All this to say, it seems plan to me that there must be some experience of the faith which precedes the individual’s effort and choice. If Jesus goes to the sinner and offers Himself as their help, offers to carry their heavy loads and give them rest then there must be some essential difference in the experience of such a one who accepts this message than one who does not.
How else could it be claimed that Jesus is our real contemporary? If it were not so, Jesus would be a literary and historical figure, not the real presence Kierkegaard seems to write about.
What, then, can the Christian expect to experience? If we reject these anecdotal and sporadic reports of healing, of senses of peace or wholeness, or even the feeling of being accepted (since these feelings come and go in everyone’s life, and the heightened expectations of today’s Evangelicalism have made the peaks and troughs of life take on Divine proportions) what are we left with
In what real way is Jesus our help?
In asking this question, I seek an experience common to all who confess genuine faith which could be claimed as the aforementioned help which Jesus apparently offers to all.
Like a doctor who has the cure to our greatest ill, what is the medicine all Christians swallow?
In asking this, I have made an assumption. I have made Christ’s work into a service he administers to us. This is only partially true. However he is a person, a being. An Other.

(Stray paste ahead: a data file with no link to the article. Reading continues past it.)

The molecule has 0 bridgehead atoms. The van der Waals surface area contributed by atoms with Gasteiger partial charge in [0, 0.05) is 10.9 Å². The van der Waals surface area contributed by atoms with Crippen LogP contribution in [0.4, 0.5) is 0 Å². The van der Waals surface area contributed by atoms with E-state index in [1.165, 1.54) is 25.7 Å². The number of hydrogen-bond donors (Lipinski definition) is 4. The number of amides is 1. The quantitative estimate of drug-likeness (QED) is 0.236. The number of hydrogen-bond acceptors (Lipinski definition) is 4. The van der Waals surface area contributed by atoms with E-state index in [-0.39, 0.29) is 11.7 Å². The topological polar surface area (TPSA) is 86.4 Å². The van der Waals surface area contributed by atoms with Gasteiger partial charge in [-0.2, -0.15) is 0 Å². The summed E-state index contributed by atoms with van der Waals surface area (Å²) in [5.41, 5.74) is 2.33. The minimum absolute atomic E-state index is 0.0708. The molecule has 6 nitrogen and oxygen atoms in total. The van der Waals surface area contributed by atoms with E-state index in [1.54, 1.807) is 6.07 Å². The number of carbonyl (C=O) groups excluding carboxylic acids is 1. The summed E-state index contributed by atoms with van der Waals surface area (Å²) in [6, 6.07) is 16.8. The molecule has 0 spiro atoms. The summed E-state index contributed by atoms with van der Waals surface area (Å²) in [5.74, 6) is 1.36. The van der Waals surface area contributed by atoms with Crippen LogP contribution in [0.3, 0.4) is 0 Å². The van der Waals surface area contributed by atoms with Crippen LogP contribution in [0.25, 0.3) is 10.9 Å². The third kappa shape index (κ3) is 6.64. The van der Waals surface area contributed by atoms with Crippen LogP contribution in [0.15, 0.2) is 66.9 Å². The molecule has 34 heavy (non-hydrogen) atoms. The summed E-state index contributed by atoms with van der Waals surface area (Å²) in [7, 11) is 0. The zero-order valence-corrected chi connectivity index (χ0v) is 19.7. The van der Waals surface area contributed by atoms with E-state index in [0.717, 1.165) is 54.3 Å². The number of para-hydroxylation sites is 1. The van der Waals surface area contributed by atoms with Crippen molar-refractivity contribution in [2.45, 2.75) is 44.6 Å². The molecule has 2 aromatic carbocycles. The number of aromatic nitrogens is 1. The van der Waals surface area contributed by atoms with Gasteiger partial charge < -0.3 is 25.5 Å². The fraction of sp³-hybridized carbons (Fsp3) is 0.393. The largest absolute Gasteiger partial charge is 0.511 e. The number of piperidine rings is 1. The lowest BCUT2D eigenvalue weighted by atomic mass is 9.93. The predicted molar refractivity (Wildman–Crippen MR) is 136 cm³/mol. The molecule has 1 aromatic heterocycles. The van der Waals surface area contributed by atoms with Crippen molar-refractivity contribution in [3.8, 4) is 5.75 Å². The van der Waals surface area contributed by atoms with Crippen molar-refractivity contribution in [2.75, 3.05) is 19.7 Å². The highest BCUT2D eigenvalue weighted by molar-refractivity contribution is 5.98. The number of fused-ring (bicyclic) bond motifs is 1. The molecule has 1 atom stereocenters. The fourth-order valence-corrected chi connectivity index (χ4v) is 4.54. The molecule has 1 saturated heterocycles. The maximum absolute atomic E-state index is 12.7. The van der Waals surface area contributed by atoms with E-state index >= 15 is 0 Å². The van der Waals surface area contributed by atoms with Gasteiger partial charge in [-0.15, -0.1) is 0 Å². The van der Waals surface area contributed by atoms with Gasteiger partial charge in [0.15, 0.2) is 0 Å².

I was asking of Christ as though he were an It, a thing, a dispensary. But the discussion is elevated once one understands Christ as Other, not as It.
In our daily dealings with upright bipeds we call humans, we seem to switch between regarding other bipeds as It or as Other (Thou). Perhaps one sees the police officer in a uniform as an It, and then sees one’s friend and college as Thou. Thou, whose existence does more than render unto you a service, but whose existence in and of itself impacts your own.
Indeed, in an encounter with an Other we are imputed by that Other and interact with the Other (Thou) in some way. Beyond being an It with which we exchange services or goods, Thou is a person with whom you share existence, whose being is impacted by your own and indeed you notice your own being implicitly impacted by theirs.
All this to say that one’s encounter with Jesus, in faith, in an encounter with an Other. By acknowledging that Other, even before one has decided how one will react to the Other, one’s existence is impacted by the Other. If Jesus, as Kierkegaard says, is the very same Help even as he is the Helper, our experiencing Him as Thou (as opposed to It), is intrinsically a help for us.